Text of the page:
President Barack Obama appeared in the Rose Garden this afternoon, shortly after the Senate approved the debt-ceiling deal. He called on Washington to help jump start the U.S. economy.
“Both parties share power in Washington, and both parties need to take responsibility for improving this economy,” Obama said. That responsibility, he added, “ought to be enough to get all of us in this town to do the jobs we were sent here to do.”
In his brief statement, the president tried to shift the subject from the debt ceiling fight to job creation. He also showcased some of his themes for the coming 2012 race.
These themes included an effort to portray himself as the people’s champion in a partisan, gridlocked Washington, and his description of the economy as hobbled by outside forces including street riots in Syria, the earthquake in Japan, the rising price of oil, and partisan disputes in Washington. “These are things we could not control,” Obama said.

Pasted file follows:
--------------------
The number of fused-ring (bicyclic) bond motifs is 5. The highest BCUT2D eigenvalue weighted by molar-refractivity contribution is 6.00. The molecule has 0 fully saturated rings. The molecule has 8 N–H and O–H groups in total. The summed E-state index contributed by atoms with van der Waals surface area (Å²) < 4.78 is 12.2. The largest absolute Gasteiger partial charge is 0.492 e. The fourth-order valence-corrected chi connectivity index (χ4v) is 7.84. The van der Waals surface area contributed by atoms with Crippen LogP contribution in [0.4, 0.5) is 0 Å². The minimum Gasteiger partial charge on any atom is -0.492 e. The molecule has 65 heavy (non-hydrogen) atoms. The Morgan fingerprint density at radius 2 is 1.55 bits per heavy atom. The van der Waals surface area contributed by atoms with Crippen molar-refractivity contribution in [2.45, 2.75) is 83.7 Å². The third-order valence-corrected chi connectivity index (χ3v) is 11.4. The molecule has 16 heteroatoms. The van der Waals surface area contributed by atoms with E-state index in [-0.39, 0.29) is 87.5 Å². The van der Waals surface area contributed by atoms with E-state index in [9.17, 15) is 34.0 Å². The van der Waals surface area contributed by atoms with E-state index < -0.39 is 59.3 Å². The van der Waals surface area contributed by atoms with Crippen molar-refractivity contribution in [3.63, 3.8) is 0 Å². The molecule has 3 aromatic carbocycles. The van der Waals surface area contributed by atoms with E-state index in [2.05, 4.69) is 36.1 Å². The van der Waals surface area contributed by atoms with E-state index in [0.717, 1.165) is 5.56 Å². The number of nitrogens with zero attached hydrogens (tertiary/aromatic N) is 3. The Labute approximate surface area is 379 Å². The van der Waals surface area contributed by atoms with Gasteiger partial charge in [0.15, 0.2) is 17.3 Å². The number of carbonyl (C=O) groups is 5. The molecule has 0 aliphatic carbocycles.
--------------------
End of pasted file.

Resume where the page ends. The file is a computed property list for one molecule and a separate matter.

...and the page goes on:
“It’s pretty likely that the uncertainty surrounding the raising of the debt ceiling — for both businesses and consumers — has been unsettling, and just one more impediment to the full recovery that we need … it was something that we could have avoided entirely,“ Obama said from the podium.
The president described the debt ceiling deal as a down payment on deficit reduction, and said he would use the second stage of the deal to push for a “balanced approach,” ensuring that wealthy companies and individuals pay more in taxes. In the second stage, a 12-member congressional committee will draft plans to reduce federal deficits by $1.5 trillion over the next 10 years.
“Everyone is going to have to chip in … That’s the principle I’ll be fighting for in the next phase of this process,” he said.
Senate Democrats, including Senate Majority Leader Harry Reid and New York Sen. Chuck Schumer, championed the same pivot away from budget talks and toward job creation. (RELATED: Debt deal passes Senate, moves along to President Obama)
“The number one job for Congress is creating jobs for the American people,” Reid told reporters during a Capitol Hill press conference, only a few minutes before the president walked to the Rose garden.